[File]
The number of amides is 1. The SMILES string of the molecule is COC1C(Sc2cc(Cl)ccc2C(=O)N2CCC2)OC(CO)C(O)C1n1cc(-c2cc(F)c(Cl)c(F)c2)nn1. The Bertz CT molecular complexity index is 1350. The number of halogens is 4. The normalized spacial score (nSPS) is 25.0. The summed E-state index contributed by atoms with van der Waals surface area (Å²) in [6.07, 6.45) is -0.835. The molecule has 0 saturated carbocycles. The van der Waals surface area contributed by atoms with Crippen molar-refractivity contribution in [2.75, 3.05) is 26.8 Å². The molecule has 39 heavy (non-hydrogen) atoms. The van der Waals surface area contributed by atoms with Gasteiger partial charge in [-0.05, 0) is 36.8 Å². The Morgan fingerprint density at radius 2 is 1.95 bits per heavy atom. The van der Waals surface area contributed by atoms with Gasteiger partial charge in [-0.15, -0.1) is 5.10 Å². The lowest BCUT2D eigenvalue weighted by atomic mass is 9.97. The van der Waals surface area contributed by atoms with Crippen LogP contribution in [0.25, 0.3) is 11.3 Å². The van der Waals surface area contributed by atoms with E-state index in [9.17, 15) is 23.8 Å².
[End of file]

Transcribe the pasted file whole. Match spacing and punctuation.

The number of amides is 1. The SMILES string of the molecule is COC1C(Sc2cc(Cl)ccc2C(=O)N2CCC2)OC(CO)C(O)C1n1cc(-c2cc(F)c(Cl)c(F)c2)nn1. The Bertz CT molecular complexity index is 1350. The number of halogens is 4. The normalized spacial score (nSPS) is 25.0. The summed E-state index contributed by atoms with van der Waals surface area (Å²) in [6.07, 6.45) is -0.835. The molecule has 0 saturated carbocycles. The van der Waals surface area contributed by atoms with Crippen molar-refractivity contribution in [2.75, 3.05) is 26.8 Å². The molecule has 39 heavy (non-hydrogen) atoms. The van der Waals surface area contributed by atoms with Gasteiger partial charge in [-0.05, 0) is 36.8 Å². The Morgan fingerprint density at radius 2 is 1.95 bits per heavy atom. The van der Waals surface area contributed by atoms with Gasteiger partial charge in [-0.15, -0.1) is 5.10 Å². The lowest BCUT2D eigenvalue weighted by atomic mass is 9.97. The van der Waals surface area contributed by atoms with Crippen LogP contribution in [0.25, 0.3) is 11.3 Å². The van der Waals surface area contributed by atoms with E-state index in [9.17, 15) is 23.8 Å².